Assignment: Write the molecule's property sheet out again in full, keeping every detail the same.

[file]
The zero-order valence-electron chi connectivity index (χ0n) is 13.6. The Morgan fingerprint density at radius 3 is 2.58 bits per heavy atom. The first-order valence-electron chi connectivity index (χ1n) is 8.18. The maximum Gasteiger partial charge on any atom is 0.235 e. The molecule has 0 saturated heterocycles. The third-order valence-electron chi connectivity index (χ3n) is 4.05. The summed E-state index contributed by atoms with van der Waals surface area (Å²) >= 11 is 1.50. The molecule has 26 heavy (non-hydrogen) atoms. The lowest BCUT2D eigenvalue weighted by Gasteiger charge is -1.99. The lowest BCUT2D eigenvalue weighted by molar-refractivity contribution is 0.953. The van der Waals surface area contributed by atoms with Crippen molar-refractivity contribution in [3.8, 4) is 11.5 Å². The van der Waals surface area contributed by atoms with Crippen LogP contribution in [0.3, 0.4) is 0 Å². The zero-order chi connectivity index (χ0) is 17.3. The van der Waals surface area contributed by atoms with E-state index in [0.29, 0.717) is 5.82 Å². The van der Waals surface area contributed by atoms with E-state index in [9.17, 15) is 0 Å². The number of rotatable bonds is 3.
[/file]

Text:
The zero-order valence-electron chi connectivity index (χ0n) is 13.6. The Morgan fingerprint density at radius 3 is 2.58 bits per heavy atom. The first-order valence-electron chi connectivity index (χ1n) is 8.18. The maximum Gasteiger partial charge on any atom is 0.235 e. The molecule has 0 saturated heterocycles. The third-order valence-electron chi connectivity index (χ3n) is 4.05. The summed E-state index contributed by atoms with van der Waals surface area (Å²) >= 11 is 1.50. The molecule has 26 heavy (non-hydrogen) atoms. The lowest BCUT2D eigenvalue weighted by Gasteiger charge is -1.99. The lowest BCUT2D eigenvalue weighted by molar-refractivity contribution is 0.953. The van der Waals surface area contributed by atoms with Crippen molar-refractivity contribution in [3.8, 4) is 11.5 Å². The van der Waals surface area contributed by atoms with Crippen LogP contribution in [0.3, 0.4) is 0 Å². The zero-order chi connectivity index (χ0) is 17.3. The van der Waals surface area contributed by atoms with E-state index in [0.29, 0.717) is 5.82 Å². The van der Waals surface area contributed by atoms with E-state index in [9.17, 15) is 0 Å². The number of rotatable bonds is 3.